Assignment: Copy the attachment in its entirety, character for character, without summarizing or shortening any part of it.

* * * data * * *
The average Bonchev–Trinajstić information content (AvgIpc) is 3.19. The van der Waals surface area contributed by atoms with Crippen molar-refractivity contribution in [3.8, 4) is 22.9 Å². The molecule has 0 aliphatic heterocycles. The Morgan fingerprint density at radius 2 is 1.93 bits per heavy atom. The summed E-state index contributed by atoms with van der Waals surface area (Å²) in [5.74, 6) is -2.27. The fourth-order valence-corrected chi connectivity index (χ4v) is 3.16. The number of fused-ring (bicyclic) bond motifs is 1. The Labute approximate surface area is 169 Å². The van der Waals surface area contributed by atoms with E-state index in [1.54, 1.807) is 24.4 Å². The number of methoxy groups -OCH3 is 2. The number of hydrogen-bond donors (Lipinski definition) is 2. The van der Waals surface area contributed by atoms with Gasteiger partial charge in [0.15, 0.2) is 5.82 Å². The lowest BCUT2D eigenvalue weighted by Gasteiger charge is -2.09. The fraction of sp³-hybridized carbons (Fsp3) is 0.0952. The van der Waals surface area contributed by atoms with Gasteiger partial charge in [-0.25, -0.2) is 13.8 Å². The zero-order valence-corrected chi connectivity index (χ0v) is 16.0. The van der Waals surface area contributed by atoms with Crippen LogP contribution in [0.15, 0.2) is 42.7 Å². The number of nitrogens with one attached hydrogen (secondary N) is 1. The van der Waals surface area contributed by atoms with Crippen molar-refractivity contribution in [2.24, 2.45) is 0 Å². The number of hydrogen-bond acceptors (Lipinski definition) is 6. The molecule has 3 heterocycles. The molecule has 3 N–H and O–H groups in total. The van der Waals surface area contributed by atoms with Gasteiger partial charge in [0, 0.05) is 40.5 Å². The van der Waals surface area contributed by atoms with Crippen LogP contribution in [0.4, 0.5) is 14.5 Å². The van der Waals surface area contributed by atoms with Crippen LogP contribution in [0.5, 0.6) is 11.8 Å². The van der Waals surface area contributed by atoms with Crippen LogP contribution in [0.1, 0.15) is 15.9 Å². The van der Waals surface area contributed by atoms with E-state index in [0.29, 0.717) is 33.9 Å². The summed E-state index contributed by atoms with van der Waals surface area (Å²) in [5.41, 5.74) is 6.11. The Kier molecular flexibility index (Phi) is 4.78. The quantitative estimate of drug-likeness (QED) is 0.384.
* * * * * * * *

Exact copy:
The average Bonchev–Trinajstić information content (AvgIpc) is 3.19. The van der Waals surface area contributed by atoms with Crippen molar-refractivity contribution in [3.8, 4) is 22.9 Å². The molecule has 0 aliphatic heterocycles. The Morgan fingerprint density at radius 2 is 1.93 bits per heavy atom. The summed E-state index contributed by atoms with van der Waals surface area (Å²) in [5.74, 6) is -2.27. The fourth-order valence-corrected chi connectivity index (χ4v) is 3.16. The number of fused-ring (bicyclic) bond motifs is 1. The Labute approximate surface area is 169 Å². The van der Waals surface area contributed by atoms with E-state index in [1.54, 1.807) is 24.4 Å². The number of methoxy groups -OCH3 is 2. The number of hydrogen-bond donors (Lipinski definition) is 2. The van der Waals surface area contributed by atoms with Gasteiger partial charge in [0.15, 0.2) is 5.82 Å². The lowest BCUT2D eigenvalue weighted by Gasteiger charge is -2.09. The fraction of sp³-hybridized carbons (Fsp3) is 0.0952. The van der Waals surface area contributed by atoms with Gasteiger partial charge in [-0.25, -0.2) is 13.8 Å². The zero-order valence-corrected chi connectivity index (χ0v) is 16.0. The van der Waals surface area contributed by atoms with Crippen LogP contribution in [0.15, 0.2) is 42.7 Å². The number of nitrogens with one attached hydrogen (secondary N) is 1. The van der Waals surface area contributed by atoms with Crippen molar-refractivity contribution in [2.24, 2.45) is 0 Å². The number of hydrogen-bond acceptors (Lipinski definition) is 6. The molecule has 3 heterocycles. The molecule has 3 N–H and O–H groups in total. The van der Waals surface area contributed by atoms with Gasteiger partial charge in [0, 0.05) is 40.5 Å². The van der Waals surface area contributed by atoms with Crippen LogP contribution in [0.4, 0.5) is 14.5 Å². The van der Waals surface area contributed by atoms with Crippen LogP contribution in [0.5, 0.6) is 11.8 Å². The van der Waals surface area contributed by atoms with Crippen LogP contribution in [0.1, 0.15) is 15.9 Å². The van der Waals surface area contributed by atoms with E-state index in [0.29, 0.717) is 33.9 Å². The summed E-state index contributed by atoms with van der Waals surface area (Å²) in [5.41, 5.74) is 6.11. The Kier molecular flexibility index (Phi) is 4.78. The quantitative estimate of drug-likeness (QED) is 0.384.